TechMan has never considered himself a social butterfly. In fact, wallflower might be a more appropriate term.
This social shyness may trace back to the ninth-grade dance when the gym teachers stalked the dance floors holding basketballs. This was to enforce the rule that boys and girls could not be closer than a basketball's diameter while slow dancing. Talk about emotional scarring.
What's past is past, but perhaps as a result, TechMan was not an early adopter of the new "social networking" Web sites.
Web 1.0, which emerged in the late '90s and early aughts, was about what you can do on the Web -- shopping, searching, banking. Web 2.0, the current phase, is about sharing your words, music choices, photos and bookmarks, and even reading lists, with others.
Granted TechMan does have a blog, (post-gazette.com/techman), the earliest manifestation by some of an ego out of control. But while some people blog about their daily lives, TechMan sticks to what interests him in the world of tech.
Here are some other "social" Web sites that TechMan has haltingly begun to use:
Twitter (twitter.com) -- Perhaps the most high-profile of the social Web sites, it debuted in 2006. The idea is that you can follow the "tweets," as the postings are called, of people you choose, and others can follow your tweets on the Web site or on mobile devices.
Tweets are limited to 140 characters and the service was originally promoted as a way to tell friends what you are doing at the moment. As a result, early Twitter was somewhat of an ego trip for the digerati.
But in concert with tinyurl.com, which can shorten long URLs, Twitter became more useful. Then news organizations such as CNN started using the service to distribute headlines, Barack Obama's campaign to keep supporters up to date and even the Mars Rovers (actually someone at NASA) began sending tweets.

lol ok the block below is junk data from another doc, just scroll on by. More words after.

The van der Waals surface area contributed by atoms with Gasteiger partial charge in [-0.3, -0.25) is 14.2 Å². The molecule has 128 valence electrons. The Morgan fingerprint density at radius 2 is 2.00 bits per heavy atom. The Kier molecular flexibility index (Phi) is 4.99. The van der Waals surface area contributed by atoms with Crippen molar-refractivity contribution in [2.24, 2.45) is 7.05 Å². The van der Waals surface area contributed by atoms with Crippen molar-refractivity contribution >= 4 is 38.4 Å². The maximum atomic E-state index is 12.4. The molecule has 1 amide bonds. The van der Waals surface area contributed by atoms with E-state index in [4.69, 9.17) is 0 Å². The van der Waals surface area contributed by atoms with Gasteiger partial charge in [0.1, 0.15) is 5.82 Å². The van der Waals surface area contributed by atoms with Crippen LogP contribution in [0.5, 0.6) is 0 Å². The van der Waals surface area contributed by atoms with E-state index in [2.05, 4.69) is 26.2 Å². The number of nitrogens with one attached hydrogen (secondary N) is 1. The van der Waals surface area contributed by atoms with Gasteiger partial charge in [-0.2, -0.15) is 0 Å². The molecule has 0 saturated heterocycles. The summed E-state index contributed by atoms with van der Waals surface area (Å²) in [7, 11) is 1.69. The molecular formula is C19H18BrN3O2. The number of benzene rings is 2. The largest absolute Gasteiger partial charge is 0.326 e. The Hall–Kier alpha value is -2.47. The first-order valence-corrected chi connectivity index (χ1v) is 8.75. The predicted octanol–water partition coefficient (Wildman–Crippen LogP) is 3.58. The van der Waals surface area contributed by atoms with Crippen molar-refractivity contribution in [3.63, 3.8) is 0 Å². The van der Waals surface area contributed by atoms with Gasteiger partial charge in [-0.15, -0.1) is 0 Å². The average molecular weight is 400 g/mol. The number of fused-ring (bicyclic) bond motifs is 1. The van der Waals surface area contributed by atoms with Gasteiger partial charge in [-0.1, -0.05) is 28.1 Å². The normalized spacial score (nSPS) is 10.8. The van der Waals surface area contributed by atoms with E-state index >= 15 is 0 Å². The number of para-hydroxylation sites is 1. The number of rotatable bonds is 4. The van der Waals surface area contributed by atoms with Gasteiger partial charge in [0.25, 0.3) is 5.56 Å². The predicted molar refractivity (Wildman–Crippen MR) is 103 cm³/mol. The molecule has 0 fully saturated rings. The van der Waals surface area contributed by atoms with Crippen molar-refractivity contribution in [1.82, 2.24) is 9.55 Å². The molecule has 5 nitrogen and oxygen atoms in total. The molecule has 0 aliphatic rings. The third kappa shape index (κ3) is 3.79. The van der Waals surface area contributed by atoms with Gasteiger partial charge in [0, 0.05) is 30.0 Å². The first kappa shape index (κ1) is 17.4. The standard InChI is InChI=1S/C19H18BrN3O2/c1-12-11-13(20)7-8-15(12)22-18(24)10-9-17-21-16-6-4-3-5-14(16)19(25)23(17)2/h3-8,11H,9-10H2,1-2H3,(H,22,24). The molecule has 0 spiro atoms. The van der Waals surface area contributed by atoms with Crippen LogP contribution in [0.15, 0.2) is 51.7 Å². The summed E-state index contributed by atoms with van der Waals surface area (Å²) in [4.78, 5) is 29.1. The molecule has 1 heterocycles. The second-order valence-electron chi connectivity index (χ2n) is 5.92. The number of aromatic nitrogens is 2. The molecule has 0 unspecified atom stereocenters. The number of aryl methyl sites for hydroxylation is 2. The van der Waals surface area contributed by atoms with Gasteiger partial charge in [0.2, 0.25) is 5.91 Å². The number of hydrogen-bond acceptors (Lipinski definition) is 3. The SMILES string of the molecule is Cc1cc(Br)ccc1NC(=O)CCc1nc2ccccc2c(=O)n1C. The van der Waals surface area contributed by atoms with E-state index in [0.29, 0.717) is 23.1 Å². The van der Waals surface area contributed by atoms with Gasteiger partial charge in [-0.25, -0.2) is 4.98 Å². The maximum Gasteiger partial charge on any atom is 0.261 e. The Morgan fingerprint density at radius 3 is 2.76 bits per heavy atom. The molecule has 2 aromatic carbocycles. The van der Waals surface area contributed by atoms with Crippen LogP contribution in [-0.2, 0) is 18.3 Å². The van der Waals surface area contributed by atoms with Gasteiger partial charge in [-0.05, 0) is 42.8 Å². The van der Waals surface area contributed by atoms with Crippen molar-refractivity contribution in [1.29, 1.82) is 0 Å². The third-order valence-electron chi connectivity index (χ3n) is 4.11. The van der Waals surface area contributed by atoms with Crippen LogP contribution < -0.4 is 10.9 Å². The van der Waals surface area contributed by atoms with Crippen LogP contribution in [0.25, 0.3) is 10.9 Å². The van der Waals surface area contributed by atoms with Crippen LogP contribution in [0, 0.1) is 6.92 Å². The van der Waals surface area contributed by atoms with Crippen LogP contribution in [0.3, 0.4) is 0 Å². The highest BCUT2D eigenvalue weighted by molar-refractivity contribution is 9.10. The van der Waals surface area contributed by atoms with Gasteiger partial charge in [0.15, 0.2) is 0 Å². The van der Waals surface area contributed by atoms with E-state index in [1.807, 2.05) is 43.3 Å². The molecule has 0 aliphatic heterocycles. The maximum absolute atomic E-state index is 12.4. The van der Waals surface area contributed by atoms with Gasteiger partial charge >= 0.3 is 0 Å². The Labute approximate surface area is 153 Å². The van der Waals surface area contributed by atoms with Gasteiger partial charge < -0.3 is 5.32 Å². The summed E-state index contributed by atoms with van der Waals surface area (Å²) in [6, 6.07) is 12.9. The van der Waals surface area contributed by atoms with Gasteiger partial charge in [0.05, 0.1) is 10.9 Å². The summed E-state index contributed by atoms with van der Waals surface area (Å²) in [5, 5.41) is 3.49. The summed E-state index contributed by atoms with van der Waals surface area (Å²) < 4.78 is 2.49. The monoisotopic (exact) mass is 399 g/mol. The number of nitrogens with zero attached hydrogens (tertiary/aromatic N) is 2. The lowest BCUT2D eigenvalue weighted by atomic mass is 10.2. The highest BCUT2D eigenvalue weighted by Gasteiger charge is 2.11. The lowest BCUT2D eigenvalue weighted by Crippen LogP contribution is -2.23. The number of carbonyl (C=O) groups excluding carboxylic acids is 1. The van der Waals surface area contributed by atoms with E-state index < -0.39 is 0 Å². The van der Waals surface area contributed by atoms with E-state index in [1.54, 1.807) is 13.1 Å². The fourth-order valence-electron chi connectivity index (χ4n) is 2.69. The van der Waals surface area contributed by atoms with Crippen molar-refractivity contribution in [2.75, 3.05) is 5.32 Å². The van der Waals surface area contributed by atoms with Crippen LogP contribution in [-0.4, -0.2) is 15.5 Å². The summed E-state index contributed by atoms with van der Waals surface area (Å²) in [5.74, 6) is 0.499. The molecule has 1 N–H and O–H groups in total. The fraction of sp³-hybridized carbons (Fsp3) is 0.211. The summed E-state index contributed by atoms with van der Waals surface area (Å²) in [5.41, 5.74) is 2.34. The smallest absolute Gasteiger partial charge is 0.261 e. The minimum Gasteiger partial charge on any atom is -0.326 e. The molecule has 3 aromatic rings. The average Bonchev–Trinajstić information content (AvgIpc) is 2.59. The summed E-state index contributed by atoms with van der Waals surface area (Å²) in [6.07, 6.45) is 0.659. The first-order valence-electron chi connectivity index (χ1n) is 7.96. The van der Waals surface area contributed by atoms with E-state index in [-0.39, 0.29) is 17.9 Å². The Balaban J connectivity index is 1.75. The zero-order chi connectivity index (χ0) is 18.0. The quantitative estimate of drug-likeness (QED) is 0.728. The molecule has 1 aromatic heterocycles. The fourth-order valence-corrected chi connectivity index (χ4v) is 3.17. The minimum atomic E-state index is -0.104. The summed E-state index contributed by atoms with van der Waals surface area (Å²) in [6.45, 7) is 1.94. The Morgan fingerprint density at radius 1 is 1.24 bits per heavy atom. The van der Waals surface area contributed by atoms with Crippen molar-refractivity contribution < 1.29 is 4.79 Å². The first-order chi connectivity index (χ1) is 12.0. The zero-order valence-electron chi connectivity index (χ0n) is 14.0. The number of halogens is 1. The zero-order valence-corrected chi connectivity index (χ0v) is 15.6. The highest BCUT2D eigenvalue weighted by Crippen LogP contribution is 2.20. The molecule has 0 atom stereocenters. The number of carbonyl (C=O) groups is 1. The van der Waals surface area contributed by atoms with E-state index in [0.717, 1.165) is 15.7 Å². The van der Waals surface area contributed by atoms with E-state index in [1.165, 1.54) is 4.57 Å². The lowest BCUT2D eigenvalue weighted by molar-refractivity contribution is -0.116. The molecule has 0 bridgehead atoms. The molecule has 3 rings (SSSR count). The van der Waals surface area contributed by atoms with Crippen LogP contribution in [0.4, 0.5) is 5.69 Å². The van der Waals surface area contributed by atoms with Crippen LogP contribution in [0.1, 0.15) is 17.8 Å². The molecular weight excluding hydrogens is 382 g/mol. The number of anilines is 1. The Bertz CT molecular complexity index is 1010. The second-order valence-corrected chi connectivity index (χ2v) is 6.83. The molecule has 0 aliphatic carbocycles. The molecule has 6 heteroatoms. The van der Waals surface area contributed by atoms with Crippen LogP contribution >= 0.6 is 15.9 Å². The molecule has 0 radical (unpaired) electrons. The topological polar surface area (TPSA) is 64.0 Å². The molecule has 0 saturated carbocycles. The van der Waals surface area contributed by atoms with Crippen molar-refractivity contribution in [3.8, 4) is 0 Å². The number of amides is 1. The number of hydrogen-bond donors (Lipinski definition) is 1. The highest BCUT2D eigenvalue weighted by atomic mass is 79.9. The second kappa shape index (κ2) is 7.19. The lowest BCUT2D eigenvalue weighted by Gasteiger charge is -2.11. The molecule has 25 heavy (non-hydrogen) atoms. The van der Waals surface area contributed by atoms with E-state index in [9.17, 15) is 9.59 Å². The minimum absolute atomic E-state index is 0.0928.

So now even just following people on Twitter can be interesting, but as with all social sites, it depends on the quality of the people you follow.
Friendfeed (friendfeed.com) -- Friendfeed is an example of an aggregator site, where you can follow updates from people of your choice and their friends on various feeds (Twitter, Flickr and numerous others) all in one place.
Delicious (delicious.com) -- The idea here is that you can bookmark Web sites in this Web application and share them. Even if he doesn't share, TechMan finds it very useful to be able to bookmark a site on the Web and then have that bookmark available on any computer.
StumbleUpon (stumbleupon.com) -- Similar to delicious.com, but the hook here is that you are shown random sites in your interest areas and then bookmark them if you like them.
RSS feedreaders -- TechMan uses Google reader (google.com/reader), which is Web based. There also are readers you can download as desktop applications. They let you keep up with the latest posts on blogs you choose to follow.
Socialmedian (socialmedian.com) -- This is a news site where you can follow links to information on topics of interest. You join a network on various subjects (Apple, food and cooking, lifehacks) and then you can post links to content on that subject and read what others have posted.
Flickr (flickr.com) -- Probably the most popular of the photo sharing sites. Picasa (google.com/picasa) is another. Basically you post photos on the Web that can either be seen by anyone or just people of your choosing.
LibraryThing (librarything.com) allows you to share a list of books you have read or intend to read. You also can see short reviews of books.
Microsoft has turned its gaze to social Web sites. On the home page at its recently updated windows.live.com , you can aggregate feeds from various social sites. Google has a similar service called iGoogle at google.com/ig.
That just scratches the surface of Web 2.0 There's a ton of sites out there.
So TechMan has progressed to being a "lurker" on social sites, reading what others share but not sharing much himself. That would be too much like dancing closer than a basketball.